Bobby Clark leaving ProgressNow for the Gill Foundation
For years now, Bobby Clark has been a warrior for the political left via his position as executive director of ProgressNow Colorado, and he's still on the job. Earlier this week, he shared a list of winners and losers of the 2010 legislative session.
Bobby Clark has a new mission.
If you're having a hard time guessing which side Cory Gardner winds up on, note that he's described as the "King of Self-Inflicted Wounds."
Soon, however, someone else will have to hammer the right -- because as of July 1, Clark will take over as the vice president for communications and marketing with the Gill Foundation, which advocates for LGBT equality.
"It was definitely a tough decision," he acknowledges. "I love ProgressNow. I poured my heart into this place. If I didn't feel ProgressNow was on such strong footing, the decision would have been even harder. But it's in great shape. It continues to be a strong progressive voice in Colorado."
True enough -- but most pundits see this year's election is a potentially grim one for those of the liberal persuasion. Clark feels such predictions of gloom are overstated, however.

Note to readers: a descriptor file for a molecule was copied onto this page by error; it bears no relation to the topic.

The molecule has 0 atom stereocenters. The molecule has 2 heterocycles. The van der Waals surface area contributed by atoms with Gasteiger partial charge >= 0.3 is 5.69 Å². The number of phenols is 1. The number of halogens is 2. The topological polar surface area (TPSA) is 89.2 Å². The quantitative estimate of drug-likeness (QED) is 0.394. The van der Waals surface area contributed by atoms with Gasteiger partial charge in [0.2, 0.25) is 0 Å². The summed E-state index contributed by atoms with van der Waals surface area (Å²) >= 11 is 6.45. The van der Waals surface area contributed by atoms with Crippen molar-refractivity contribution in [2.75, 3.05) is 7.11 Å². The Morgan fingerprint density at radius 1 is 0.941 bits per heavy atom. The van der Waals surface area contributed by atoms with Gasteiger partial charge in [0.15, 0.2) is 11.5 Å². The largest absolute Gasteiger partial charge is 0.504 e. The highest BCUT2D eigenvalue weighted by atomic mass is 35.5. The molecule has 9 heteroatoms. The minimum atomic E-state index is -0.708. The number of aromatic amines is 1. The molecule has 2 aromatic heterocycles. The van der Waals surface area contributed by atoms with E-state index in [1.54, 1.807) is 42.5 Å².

"I'm actually optimistic about the chances for progressives this year, from ballot issues to candidates," he says. "I don't think it's going to be a repeat of some past elections," when a party that did well during a presidential year was decimated in the midterms. "Voters will ultimately have a choice between two people for most offices, and I think there are going to be a lot of strong progressive candidates for people to choose from. And on the right, one issue they're going to have to contend with is how they're moving even further to the right.
"You're seeing primary losses for more moderate Republicans, and that's not going to serve them well in the general election. We're a pretty moderate electorate here: Coloradans don't respond well to extremism, and that may be the choice they're given by the right -- some candidates who are more extreme than the general population."
The post at the Gill Foundation opened up when Clark's predecessor, Fred Sainz, took a gig with the Washington, D.C.-based Human Rights Campaign. Clark saw the position as a good fit.
"It's a mission-driven organization, and I've been working with mission-driven organizations for a long time," he notes. "The foundation's been doing fantastic work for sixteen years and is heading in a great direction, so this is an opportunity for me to be able to expand some work I've been interested in for a while now."
At this point, no one's been chosen to follow Clark at ProgressNow, and a decision will have to be made quickly with the election nearing. But Clark will keep up what he sees as the good fight for another six weeks or so -- before moving on to tackle another one.